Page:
As Eric Ives notes, there are reasons as to why Wolsey, of his own accord, separated the couple. Wolsey had worked towards a union between the Percy family and the Talbots and therefore was involved in the marriage negotiations between Percy and Mary. Had the relationship between Anne and Percy been serious to the degree that they wished or had actually become betrothed then this was a direct threat and challenge to his plans. Therefore it is easy to acknowledge how Wolsey could become annoyed with the pair in his own right and given both a sharp rebuke.

As for whether the pair actually got betrothed or even slept together – I think it is highly unlikely that Anne and Percy slept together. They would have had to have been fools had they done so as a potential pregnancy out of wedlock would have resulted in serious repercussions, particularly for Anne. They must have understood of Percy’s prior commitment to Mary Talbot and perhaps been cautious because of this. It is very probable that some form of attachment was created between them, significant enough for Mary Talbot to draw attention to their relationship years later and for Cavendish to mention it years after Anne and Percy’s deaths. Or perhaps both Cavendish and Mary were misinterpreting the relationship for respective agendas. I hesitate though to say Anne and Percy loved one another as I think we don’t have the evidence to deduce their feelings. If we are to use Cavendish’s account the two were certainly fond of one another and wished to marry. But there is still much uncertainty about this relationship. Very frustrating!

Foose said...

I have been able to find an earlier case of a king marrying his brother's wife - and in Spain, too!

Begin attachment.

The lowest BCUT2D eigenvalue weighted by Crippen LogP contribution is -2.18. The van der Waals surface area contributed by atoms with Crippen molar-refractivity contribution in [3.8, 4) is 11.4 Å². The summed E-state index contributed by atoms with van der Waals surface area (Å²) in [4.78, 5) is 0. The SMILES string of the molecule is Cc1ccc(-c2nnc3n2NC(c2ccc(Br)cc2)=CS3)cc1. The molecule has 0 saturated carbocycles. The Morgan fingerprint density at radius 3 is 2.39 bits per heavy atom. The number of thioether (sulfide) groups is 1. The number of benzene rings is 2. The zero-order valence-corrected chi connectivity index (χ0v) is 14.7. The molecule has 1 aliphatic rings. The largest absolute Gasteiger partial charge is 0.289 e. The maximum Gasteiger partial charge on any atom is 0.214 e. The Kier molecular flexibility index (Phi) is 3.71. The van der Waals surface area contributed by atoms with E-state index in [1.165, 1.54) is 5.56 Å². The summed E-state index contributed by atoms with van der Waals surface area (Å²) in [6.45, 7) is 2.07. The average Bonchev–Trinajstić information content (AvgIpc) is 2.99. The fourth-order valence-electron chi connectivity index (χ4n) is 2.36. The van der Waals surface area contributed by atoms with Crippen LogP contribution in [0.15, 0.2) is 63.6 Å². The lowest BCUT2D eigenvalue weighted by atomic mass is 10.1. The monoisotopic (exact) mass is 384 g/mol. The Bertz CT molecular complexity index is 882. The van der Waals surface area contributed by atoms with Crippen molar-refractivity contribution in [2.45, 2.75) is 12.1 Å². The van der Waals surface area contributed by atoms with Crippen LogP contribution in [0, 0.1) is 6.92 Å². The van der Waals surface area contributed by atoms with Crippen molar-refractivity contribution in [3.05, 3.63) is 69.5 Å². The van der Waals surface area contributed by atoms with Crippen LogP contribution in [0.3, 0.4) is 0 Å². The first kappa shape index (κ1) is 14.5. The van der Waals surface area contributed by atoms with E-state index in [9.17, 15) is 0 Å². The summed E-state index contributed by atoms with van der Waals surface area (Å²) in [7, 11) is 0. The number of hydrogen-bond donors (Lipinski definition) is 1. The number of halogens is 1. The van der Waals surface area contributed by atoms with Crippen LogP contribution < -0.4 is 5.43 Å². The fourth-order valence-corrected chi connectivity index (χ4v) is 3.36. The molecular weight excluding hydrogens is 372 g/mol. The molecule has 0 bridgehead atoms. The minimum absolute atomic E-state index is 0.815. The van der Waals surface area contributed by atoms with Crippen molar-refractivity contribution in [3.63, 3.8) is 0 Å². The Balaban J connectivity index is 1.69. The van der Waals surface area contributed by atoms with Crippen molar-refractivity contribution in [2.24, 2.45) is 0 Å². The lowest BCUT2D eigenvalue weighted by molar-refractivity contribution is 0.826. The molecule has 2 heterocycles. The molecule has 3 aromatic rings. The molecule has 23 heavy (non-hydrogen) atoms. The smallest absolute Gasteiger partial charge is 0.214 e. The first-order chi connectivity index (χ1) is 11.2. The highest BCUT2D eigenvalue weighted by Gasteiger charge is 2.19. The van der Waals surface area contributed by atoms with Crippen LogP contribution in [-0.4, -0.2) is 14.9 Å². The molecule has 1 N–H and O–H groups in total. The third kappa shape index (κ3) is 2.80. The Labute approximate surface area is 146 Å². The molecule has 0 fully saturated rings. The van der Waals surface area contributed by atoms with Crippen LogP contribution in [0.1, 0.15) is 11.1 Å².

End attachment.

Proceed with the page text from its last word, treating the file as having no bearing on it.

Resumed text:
In 1311 Eleanora of Castile was betrothed (at the age of 4) to James, heir to Aragon, and married to him in 1319. However, the prince wanted to embrace a religious life and, according to Annals of the Queens of Spain, by Anita George (1850):

"The singular temper of the bridegroom who, renouncing the throne, subsequently became a monk, caused the marriage to be annulled ... [The prince] yielded to the king's persuasions, so far that he allowed the nuptial ceremonies between himself and Leonora to be performed, but he refused to give the young bride the kiss of peace, or conduct her back to the palace ... By the formal renunciation of the crown prince in Tarragona this same year, Alfonso, his next brother, became heir to the throne. It was decreed, however, that Leonora should yet be Queen of Aragon and, though in 1328 she returned to Castile a maid, and a divorced wife, she went again to Aragon in the following year, to become the second wife of Alfonso."

I can't find out much about her, except that she had children by her second husband and stirred up a great deal of trouble trying to secure the Aragonese inheritance for them (her stepson ultimately inherited). I haven't seen any evidence that her virginity was disputed, or whether a dispensation was issued, or if any sort of worries about a levirate marriage plagued Alfonso. I don't believe her case ever came up as a precedent in Catherine of Aragon's defence against Henry VIII's divorce suit.